Bristol lateBreaks

BRISTOL HOTEL DEALS

BOOK DIRECT

Above we have listed a selection of Hotels that offer incentives to guests for booking direct with the hotel.
Below we have a selection of hotels using major comparison sites.

COMPARE BRISTOL HOTELS

Bristol Marriott Royal Hotel

Most popular facilities

Free WiFi
Family rooms
Fitness center
Restaurant
Non-smoking rooms
Facilities for disabled guests
Bar

Hampton by Hilton Bristol City Centre

Most popular facilities

Free WiFi
Family rooms
good Fitness Center
Non-smoking rooms
Facilities for disabled guests
24-hour front desk
Tea/Coffee Maker in All Rooms
Bar

Future Inn Bristol

Most popular facilities

Free WiFi
Family rooms
Free parking
Restaurant
Non-smoking rooms
Facilities for disabled guests
Tea/Coffee Maker in All Rooms
Bar

Radisson Blu Hotel, Bristol

Most popular facilities

Free WiFi
Family rooms
Restaurant
Non-smoking rooms
Facilities for disabled guests
Room service
Bar

Mercure Bristol Holland House

Most popular facilities

Free WiFi
Family rooms
Fitness center
Restaurant
Non-smoking rooms
Facilities for disabled guests
Bar

Holiday Inn Express Bristol City Centre

Most popular facilities

Parking
Free WiFi
Pet friendly
Family rooms
Non-smoking rooms
Facilities for disabled guests
Tea/Coffee Maker in All Rooms
Bar

BRISTOL BREAKS

Bristol has a lot to offer as a tourist destination as well as an excellent base in exploring the West Country.  The up and coming domination of urbanization and a touch of being a historic English county and city combination makes this side of the world worth appreciating.

This largest city and smallest county in Southwest England is situated 120 miles west of London.  Bristol has been politically administered for various times by Somerset and Gloucestershire.  During Saxon times, Bristol grew at the confluence of the Avon and Frome rivers.  A bridge was built and the settlement was known as Brycgstow which literally means a place of bridge”.  History would tell us that they came up with the name Bristol because of the local dialect that caused an ‘L’ to be added to the end of this.  Bristol also reflects a fascinating industrial and maritime heritage that is still ongoing.  The sheltered waters of the Bristol Channel where the River Severn meets the sea give them the advantage of being a maritime center.  For thousand of years, the city has been a seaport.  Some warehouse and tall cranes are now symbol of there past because pleasure boats, swish apartments and cool drinking dens replaced the barges, docks and old warehouses as the city advances.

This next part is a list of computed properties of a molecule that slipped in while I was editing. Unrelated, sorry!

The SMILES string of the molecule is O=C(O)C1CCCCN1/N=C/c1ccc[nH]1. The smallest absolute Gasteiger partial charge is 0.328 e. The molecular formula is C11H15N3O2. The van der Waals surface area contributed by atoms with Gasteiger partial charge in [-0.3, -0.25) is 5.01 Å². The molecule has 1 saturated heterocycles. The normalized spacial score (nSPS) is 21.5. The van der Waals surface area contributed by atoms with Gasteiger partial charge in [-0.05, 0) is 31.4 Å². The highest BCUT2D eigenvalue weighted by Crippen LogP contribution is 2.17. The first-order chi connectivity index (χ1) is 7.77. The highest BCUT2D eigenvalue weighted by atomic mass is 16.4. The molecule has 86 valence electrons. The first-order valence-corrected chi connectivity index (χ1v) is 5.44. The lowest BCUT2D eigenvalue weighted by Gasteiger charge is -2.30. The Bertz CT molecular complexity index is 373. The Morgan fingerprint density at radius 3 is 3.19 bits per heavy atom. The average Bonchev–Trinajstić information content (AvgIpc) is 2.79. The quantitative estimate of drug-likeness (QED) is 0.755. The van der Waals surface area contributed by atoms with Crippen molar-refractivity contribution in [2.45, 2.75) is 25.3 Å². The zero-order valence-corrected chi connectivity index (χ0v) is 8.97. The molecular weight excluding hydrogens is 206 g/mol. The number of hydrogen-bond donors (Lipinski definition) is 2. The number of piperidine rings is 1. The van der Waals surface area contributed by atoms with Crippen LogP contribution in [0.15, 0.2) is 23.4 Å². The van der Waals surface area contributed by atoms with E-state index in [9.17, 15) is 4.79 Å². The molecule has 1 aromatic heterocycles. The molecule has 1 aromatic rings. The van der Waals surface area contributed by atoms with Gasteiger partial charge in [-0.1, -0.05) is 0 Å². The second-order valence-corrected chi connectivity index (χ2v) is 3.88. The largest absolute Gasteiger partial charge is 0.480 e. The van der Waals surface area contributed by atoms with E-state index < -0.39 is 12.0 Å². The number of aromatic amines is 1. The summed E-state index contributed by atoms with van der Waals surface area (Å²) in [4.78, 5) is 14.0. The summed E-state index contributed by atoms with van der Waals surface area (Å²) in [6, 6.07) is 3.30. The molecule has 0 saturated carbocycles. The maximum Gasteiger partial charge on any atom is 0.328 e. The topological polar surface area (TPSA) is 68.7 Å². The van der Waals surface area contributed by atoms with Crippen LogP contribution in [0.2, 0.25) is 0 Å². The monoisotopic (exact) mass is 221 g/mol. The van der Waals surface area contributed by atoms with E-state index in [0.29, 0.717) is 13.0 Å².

In Bristol’s early days, the city was bounded by walls and rivers and land in Bristol was always at premium. This has caused structures like hospitals, friaries and monasteries to be built outside the walls on sites granted by local land-owners.

As proof of Bristol’s rich history, there are various landmarks that are truly fascinating to every sight.  Some of the structures even have interesting things within them that own might miss at the first glance.  These are markers, grotesque carvings, the nails, and Bewell’s cross among others that has some significance or history.  If you are interested with things above eye level, then you might find yourself fascinated upon walking through the streets of Bristol.

Free-standing sculptures and statues had also been Bristol’s pride but because of the poor record of keeping of their possession, the city lost the High Cross which was given away in 1768 and the Chatterton Column was allowed to decay and removed in 1967.  One noticeable masterpiece is the equestrian bronze by Rysbrack of William III which stands in Queen Square.  It is the most famous piece among Bristol’s statues.  The statue of Neptune was also a familiar sight at the head of St. Augustine’s Reach.  Originally, the structure was set up in the Temple area, near Bristol Bridge.

One famous landmark in Bristol is the Clifton Suspension Bridge.  This must see feature spans the spectacular Avon gorge.  The 19th century suspension bridge is always opens and is free to walk across with 50 pence to drive over.

The city also boasts one of its architectural masterpieces, an abbey that became a cathedral in 1542.  The Bristol Cathedral is the finest ecclesiastical building in the city.
Apart from physical magnificence of the city, entertainment is also well-boasted by Bristolians.  The city is even making a bid to become the 2008 European Capital of Culture.

Shellfish, crabs and lobster lovers can always find there place here with seafood restaurants sprouting in the city.  There are also several bars and restaurants that suit all taste and budget.  Several choices can be seen around Harbourside, The West End’s Park Street and Whiteladies Road.

Bristol Cream Sherry, Bristol Blue Glass and the “Bristol Sound” are among the trademark of the city’s world class product. If you’re in Bristol, you shouldn’t miss to drop buy and shop at the elegant shops that offer designer clothes, art and crafts, jewelry and antiques.  That’s Broadmead Center mall-style out-of-town shopping with big names in one roof.

Accommodation is not a problem when visiting Bristol.  Buses are the best way to get to and from the airport into the city.  The Bristol International Flyer links the airport, Bristol Temple Meads railway station and Bristol bus station.  However, there is no train station at the airport.  The two major train stations is found in Temple Meads and Parkway.  The former serves Cardiff to London Paddington Line while the latter for River Avon

Find flights to Bristol United Kingdom and compare hotel prices with major airlines and travel agents.

Other City Breaks in Europe

TOURIST INFORMATION